Mental health boost
RESEARCH led by the Black Dog Institute has revealed that even a small amount of physical activity – as little as one hour each week – can protect against depression, regardless of age, gender or current fitness level.
Depression is a serious public health issue with around one million Australians currently diagnosed.
We also know that up to 20 per cent of the Australian population doesn’t undertake any regular physical activity, which may significantly increase their risk of developing depression in their lifetime.
The Black Dog Institute’s Exercise Your Mood campaign, which runs from April 30 to May 6, aims to change these statistics by encouraging everyday Australians to improve their mental fitness by taking on at least one hour of exercise each week.
Though it can be hard to take the first step, one hour is a very achievable goal.
It’s something we would like to encourage your readers to build into their weekly routine.
If they are already on track, keep up the good work,
Your mental health will thank you for it.
Professor Helen Christensen, director, The Black Dog Institute
Legal move makes sense
I CONGRATULATE the Greens on adopting the Liberal Democrats’ long-held position on legalising recreational marijuana.
More than one-in-three Australians has used cannabis, yet almost 80,000 cannabis-related arrests are made nationally each year.
This is an appalling waste of Australian Federal Police and Australian Border Force resources to the tune of almost $100 million a year, according to Parliamentary Budget Office costings commissioned by the Liberal Democrats in 2016.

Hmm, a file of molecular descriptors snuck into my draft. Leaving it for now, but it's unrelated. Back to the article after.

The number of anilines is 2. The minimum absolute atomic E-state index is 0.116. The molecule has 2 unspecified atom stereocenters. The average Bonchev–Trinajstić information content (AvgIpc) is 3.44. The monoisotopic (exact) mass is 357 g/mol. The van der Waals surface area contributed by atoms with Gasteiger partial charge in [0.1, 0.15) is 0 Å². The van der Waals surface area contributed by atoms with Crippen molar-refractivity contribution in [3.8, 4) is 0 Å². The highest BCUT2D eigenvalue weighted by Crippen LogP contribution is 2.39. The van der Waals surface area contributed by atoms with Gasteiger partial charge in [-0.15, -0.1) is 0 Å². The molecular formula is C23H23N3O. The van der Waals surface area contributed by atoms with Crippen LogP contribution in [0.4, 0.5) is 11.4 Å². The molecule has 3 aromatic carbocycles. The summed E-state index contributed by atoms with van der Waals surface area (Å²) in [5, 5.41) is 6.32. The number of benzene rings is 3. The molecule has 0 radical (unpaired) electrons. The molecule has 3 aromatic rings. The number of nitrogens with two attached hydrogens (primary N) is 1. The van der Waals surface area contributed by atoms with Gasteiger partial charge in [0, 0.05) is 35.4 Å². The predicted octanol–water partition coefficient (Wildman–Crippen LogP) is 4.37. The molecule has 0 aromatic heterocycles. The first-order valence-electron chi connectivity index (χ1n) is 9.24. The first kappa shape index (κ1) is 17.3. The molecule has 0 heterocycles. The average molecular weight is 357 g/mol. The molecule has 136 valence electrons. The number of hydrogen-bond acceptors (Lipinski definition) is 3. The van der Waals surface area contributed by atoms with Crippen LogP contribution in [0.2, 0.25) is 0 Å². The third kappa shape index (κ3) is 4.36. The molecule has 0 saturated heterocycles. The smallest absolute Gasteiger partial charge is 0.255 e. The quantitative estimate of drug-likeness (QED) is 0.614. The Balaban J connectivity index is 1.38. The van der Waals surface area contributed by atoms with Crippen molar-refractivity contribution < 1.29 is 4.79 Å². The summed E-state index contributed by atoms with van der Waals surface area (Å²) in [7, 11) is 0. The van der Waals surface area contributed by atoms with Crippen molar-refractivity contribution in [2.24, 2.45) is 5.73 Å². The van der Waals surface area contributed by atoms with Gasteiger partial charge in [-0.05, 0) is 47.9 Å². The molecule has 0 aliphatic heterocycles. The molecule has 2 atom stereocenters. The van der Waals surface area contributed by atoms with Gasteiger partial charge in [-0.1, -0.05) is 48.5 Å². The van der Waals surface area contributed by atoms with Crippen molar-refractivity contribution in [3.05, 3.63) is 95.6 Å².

That’s money better off in taxpayers’ pocket, or used to treat Australians with chronic alcohol and tobacco-related illnesses – which are far more widespread than any marijuana-related health issues.
A study released by the government’s Australian Institute of Health and Welfare last month found that illicit drugs were responsible for just over two per cent of Australia’s total disease burden, of which cannabis accounted for less than one in 10 cases within that category.
By comparison, tobacco accounted for nine per cent of Australia’s combined fatal and non-fatal disease burden and alcohol 4.6 per cent.
Along with the law enforcement cost savings, revenue raised from GST levied on legal cannabis would boost government coffers by about $300 million annually.
However, the Greens proposal of an added excise on marijuana – similar to that placed on alcohol and tobacco – is discriminatory and unnecessary.
The market-driven model is working effectively in nine US states including California, and in Spain. Canada will introduce similar legislation shortly.
In Portugal all drugs were decriminalised in 2001.
Since then that country has seen a dramatic drop in overdoses, HIV infection and drug-related crime.
David Leyonhjelm, leader, Liberal Democrats